In a decision dated January 7, 2019, the New York Supreme Court, Dutchess County, dismissed a lawsuit challenging the Town of East Fishkill’s 2012 zoning code amendment allowing for remediation and redevelopment of former gas station properties in accordance with the bulk conditions that previously existed on the properties, without need for a special permit from the Town Zoning Board of Appeals. The goals of the amendment were not only to encourage economic revitalization along the Town’s main traffic corridors and to improve community character, but also to reduce environmental risks and improve environmental quality. The specific property at issue in the litigation, the former Thew Garage site located at 1071 Route 82, is one of the sites in the Town eligible for such remediation and redevelopment. The hybrid Article 78-declaratory judgment action was brought by Town residents and a business against the Town and Town Board, which were represented by Sive, Paget & Riesel.
The Honorable Christi J. Acker found that the 2012 amendment was not an instance of unlawful spot zoning. First, the 2012 amendment did not single out certain parcels for a use classification totally different from that of the surrounding areas, given the commercial nature of the locations of former gas station properties. For example, the subject property is located on a commercial section of Route 82, adjacent to the on-ramp to the Taconic State Parkway and across the street from a strip mall. Second, the court affirmed well-established case law that a zoning change affecting only one property does not, without more, constitute impermissible spot zoning. In any event, the 2012 amendment applied not just to the subject property but to the entire Town, and multiple other properties had already been remediated and redeveloped pursuant to the amendment by 2018. Finally, the court found that the petitioner-plaintiffs did not meet their burden of demonstrating that the 2012 amendment was in clear conflict with the Town’s comprehensive planning.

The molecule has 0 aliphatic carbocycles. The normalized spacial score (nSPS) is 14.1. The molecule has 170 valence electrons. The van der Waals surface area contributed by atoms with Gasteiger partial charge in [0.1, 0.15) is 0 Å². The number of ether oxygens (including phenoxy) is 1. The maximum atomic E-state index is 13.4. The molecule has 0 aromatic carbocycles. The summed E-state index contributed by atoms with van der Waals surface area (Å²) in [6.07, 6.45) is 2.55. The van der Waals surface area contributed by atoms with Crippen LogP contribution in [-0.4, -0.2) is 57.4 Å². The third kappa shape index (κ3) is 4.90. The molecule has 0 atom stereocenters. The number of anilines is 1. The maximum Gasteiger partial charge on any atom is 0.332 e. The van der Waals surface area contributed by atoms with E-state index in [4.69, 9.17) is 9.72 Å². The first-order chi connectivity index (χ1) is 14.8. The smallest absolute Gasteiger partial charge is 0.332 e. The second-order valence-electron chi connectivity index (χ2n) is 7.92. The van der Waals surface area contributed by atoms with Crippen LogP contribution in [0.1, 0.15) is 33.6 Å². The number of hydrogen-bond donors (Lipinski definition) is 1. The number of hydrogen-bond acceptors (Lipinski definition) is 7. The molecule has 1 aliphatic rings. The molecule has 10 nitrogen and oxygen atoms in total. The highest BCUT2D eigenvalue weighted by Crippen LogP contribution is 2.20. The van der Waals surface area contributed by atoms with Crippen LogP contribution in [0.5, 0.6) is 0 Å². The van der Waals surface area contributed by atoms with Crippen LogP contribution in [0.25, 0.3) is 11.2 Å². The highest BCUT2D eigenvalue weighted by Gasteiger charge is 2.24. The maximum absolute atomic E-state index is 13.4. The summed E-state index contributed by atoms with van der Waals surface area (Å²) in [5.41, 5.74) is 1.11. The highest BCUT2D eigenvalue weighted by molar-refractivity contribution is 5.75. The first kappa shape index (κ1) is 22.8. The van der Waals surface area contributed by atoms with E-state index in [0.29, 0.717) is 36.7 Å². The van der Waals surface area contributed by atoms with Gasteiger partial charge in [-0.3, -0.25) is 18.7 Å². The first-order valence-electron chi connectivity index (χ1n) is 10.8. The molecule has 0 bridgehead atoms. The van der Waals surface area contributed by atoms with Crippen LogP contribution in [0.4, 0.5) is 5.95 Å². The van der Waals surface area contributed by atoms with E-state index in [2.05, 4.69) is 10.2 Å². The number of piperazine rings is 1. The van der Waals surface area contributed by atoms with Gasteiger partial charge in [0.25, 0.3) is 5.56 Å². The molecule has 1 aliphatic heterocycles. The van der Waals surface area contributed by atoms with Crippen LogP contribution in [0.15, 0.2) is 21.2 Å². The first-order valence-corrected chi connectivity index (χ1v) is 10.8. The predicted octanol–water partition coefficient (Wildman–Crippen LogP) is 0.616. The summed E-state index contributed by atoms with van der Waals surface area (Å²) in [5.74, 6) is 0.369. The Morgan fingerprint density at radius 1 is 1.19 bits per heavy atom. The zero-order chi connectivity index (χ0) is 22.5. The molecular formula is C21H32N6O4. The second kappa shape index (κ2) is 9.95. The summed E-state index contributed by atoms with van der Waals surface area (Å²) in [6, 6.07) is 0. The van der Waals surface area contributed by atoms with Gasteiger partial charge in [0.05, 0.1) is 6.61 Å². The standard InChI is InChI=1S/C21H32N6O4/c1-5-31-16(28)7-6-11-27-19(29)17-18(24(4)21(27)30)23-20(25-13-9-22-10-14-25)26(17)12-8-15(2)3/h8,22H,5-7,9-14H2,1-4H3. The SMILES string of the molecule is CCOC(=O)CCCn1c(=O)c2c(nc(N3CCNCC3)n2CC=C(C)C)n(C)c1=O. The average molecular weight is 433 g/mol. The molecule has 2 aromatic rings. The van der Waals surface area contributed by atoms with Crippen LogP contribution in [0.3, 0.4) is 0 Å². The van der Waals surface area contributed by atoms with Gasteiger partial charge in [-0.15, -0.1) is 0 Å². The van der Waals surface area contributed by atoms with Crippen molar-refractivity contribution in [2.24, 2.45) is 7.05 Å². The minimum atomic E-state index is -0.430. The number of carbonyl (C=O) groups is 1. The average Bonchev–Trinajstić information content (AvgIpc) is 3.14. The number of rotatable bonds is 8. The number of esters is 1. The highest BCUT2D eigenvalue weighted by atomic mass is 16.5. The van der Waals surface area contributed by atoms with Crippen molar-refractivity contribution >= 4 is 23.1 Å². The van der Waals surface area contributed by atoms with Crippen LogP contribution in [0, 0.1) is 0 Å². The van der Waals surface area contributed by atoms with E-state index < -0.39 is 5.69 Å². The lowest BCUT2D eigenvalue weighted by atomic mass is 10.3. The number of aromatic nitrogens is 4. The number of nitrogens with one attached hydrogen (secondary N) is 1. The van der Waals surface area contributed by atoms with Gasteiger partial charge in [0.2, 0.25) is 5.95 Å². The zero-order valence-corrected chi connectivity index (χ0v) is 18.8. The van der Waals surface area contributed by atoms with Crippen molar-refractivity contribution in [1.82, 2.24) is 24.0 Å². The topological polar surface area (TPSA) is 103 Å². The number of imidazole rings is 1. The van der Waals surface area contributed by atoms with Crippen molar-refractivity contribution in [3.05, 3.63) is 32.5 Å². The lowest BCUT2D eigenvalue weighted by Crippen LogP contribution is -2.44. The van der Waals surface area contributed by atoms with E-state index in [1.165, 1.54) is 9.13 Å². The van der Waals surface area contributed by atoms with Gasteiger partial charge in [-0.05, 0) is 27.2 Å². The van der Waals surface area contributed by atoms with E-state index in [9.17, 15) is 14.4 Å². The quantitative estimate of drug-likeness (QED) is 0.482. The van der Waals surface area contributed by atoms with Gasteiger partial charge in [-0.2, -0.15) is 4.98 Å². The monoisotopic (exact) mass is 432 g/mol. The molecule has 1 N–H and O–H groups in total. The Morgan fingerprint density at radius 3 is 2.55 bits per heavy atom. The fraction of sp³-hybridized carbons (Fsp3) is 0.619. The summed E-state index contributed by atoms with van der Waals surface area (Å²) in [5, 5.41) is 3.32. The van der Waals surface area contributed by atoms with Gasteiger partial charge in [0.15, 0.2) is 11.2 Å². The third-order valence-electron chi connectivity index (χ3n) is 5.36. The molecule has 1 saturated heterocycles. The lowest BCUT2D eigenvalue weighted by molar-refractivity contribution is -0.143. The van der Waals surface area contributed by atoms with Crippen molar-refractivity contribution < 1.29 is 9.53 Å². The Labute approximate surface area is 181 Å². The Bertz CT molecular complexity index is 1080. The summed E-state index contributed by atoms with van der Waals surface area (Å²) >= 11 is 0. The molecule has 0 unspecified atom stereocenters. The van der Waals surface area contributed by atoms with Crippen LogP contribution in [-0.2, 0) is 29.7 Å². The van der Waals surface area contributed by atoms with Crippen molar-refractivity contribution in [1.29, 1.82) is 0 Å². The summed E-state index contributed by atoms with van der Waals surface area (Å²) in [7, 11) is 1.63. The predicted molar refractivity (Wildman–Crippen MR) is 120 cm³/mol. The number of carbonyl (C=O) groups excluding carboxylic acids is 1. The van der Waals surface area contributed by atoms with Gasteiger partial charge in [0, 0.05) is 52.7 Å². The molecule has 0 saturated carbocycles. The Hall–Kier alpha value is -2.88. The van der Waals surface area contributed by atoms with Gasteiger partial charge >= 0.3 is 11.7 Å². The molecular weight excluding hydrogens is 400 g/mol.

Justice Acker also found that the 2012 amendment was not adopted in violation of New York Municipal Home Rule Law (“MHRL”) § 22, which prohibits local laws from superseding any provision of a state statute unless the intention to do so is specified in certain terms within the local law. The petitioner-plaintiffs argued that the Town Board’s 2012 amendment superseded certain New York Town Law provisions granting zoning boards the authority to issue variances. The court found that the 2012 amendment did not supersede the Town Law because it did not grant a variance. Rather, it changed what can be developed as of right under the zoning code, without a special permit or variance—an action within the Town Board’s authority.